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Health & Science

Cleveland City Council Considering Effort to Declare Racism a Public Health Crisis

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Councilman Blaine Griffin says the measure grew from his research into the World Health Organization's definition of a public health crisis.

Cleveland City Council is considering an ordinance that would declare racism to be a public health crisis. Councilman Blaine Griffin says it’s the first step toward addressing how racism affects society.

Griffin says Woodland Hills -- in his ward -- has the lowest life expectancy in the city according to a 2015 Urban Institute study.  And he adds that the the issues which bring down life expectancy – such as violence and industrial pollution – have been caused by centuries of racist policies.

“You have Jim Crow laws. You have redlining that many of our communities have experienced. We believe that all of these activities – that were government-sponsored activities – have led to the lack of affordable housing. Poor housing conditions. Health disparities. Educational gaps.”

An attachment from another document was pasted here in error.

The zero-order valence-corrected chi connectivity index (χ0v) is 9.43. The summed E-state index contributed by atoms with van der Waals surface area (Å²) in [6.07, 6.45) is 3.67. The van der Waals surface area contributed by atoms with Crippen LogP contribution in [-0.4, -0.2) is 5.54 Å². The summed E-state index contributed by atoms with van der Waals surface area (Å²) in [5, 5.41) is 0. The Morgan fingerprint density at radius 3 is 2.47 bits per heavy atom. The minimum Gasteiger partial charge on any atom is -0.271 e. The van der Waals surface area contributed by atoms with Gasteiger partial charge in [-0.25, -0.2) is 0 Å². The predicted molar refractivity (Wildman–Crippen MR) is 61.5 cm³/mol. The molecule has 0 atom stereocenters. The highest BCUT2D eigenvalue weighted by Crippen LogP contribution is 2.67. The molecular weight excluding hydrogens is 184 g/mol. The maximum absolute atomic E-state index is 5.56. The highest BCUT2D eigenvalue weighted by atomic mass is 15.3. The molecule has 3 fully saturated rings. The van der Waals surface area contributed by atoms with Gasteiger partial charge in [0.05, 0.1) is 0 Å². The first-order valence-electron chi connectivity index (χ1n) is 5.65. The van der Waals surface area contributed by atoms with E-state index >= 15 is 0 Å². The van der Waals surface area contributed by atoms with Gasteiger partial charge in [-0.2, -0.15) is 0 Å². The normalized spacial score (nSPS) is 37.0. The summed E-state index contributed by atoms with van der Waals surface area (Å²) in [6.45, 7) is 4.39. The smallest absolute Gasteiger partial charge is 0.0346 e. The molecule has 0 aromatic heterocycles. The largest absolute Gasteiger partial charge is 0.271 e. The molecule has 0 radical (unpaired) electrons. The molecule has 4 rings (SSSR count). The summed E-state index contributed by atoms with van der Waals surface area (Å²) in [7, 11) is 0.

The ordinance needs to be reviewed by council’s finance committee before a vote. If approved, Griffin says a coalition of civil rights and community organizations will form a working group to explore the issues caused by racism. He cites the NAACP, Urban League of Greater Cleveland, United Way of Greater Cleveland, Birthing Beautiful Communities, YWCA of Greater Cleveland, and First Year Cleveland as the groups that will then come up with ways to address these issues through public policy.